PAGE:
By Cameron Rasmusson
In 2003, the independent movie “The Room” premiered to a baffled audience in Los Angeles. At the time, no one could have predicted the cult phenomenon it would become.
That strange journey is chronicled in “The Disaster Artist,” a film directed, starring and written by James Franco. The one-of-a-kind comedy-drama hits the Panida Theater this week as the latest in the Reader Reels film series.
Based on the book by the same name, “The Disaster Artist” examines the making of “The Room” — a story somehow even more strange than the movie itself — and the bizarre personality at its center: Tommy Wiseau. Speaking in a thick, unplaceable accent and driven by unshakable self-confidence, Wiseau’s frustrated dreams of movie stardom drive him write, direct, finance and act in his own movie instead. A surreal production results in “The Room,” now regarded as one of the most infamous so-bad-it’s-good movies ever made. “The Disaster Artist” is about dreams that outsize personal talent — and the surprising twists those dreams take when they’re pursued anyway.
“The Disaster Artist” features a talented cast of well-known comedians, with James Franco in the lead as Tommy Wiseau. Finding a vulnerable human behind Wiseau’s unusual public persona is no simple task, but Franco’s portrayal, from the accent to the flowing black hair, received critical praise. Wiseau’s bizarre directorial decisions — at one point he orders an alleyway set despite a perfectly good alley being located nearby because he’s making a “real Hollywood movie” — make for plenty of laughs. But at the movie’s heart is an earnestness and a longing that drives all artists, whether they’re capable of realizing their dreams or not.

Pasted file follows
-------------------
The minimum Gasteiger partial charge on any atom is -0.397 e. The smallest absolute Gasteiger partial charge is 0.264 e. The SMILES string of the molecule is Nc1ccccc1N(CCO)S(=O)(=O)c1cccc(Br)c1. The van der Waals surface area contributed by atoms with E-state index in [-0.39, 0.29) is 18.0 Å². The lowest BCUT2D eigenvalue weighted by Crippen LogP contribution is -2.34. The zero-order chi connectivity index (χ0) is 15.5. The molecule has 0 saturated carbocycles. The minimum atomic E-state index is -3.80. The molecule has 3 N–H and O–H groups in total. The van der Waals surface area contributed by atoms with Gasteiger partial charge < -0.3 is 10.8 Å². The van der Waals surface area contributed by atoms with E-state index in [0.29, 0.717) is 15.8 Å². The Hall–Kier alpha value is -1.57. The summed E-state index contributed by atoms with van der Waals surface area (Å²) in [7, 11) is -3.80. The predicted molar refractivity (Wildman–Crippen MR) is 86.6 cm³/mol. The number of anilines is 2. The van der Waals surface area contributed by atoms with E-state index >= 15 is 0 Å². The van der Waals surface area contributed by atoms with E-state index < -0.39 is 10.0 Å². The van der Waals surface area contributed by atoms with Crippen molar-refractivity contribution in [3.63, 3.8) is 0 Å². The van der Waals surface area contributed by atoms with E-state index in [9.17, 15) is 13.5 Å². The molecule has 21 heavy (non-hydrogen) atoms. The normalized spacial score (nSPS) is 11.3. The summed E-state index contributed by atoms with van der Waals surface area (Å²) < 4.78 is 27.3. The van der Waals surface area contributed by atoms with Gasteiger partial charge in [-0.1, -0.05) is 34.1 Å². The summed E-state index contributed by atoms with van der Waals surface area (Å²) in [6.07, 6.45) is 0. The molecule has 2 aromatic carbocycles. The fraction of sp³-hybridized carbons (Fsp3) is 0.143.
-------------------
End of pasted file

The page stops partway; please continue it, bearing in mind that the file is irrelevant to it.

Catch “The Disaster Artist” at the Panida Theater 7:30 p.m. Thursday, March 15, and 5:30 p.m. and 8 p.m. Friday, March 16.
While we have you ...
... if you appreciate that access to the news, opinion, humor, entertainment and cultural reporting in the Sandpoint Reader is freely available in our print newspaper as well as here on our website, we have a favor to ask. The Reader is locally owned and free of the large corporate, big-money influence that affects so much of the media today. We're supported entirely by our valued advertisers and readers. We're committed to continued free access to our paper and our website here with NO PAYWALL - period. But of course, it does cost money to produce the Reader. If you're a reader who appreciates the value of an independent, local news source, we hope you'll consider a voluntary contribution. You can help support the Reader for as little as $1.
You can contribute at either Paypal or Patreon.Contribute at Patreon Contribute at Paypal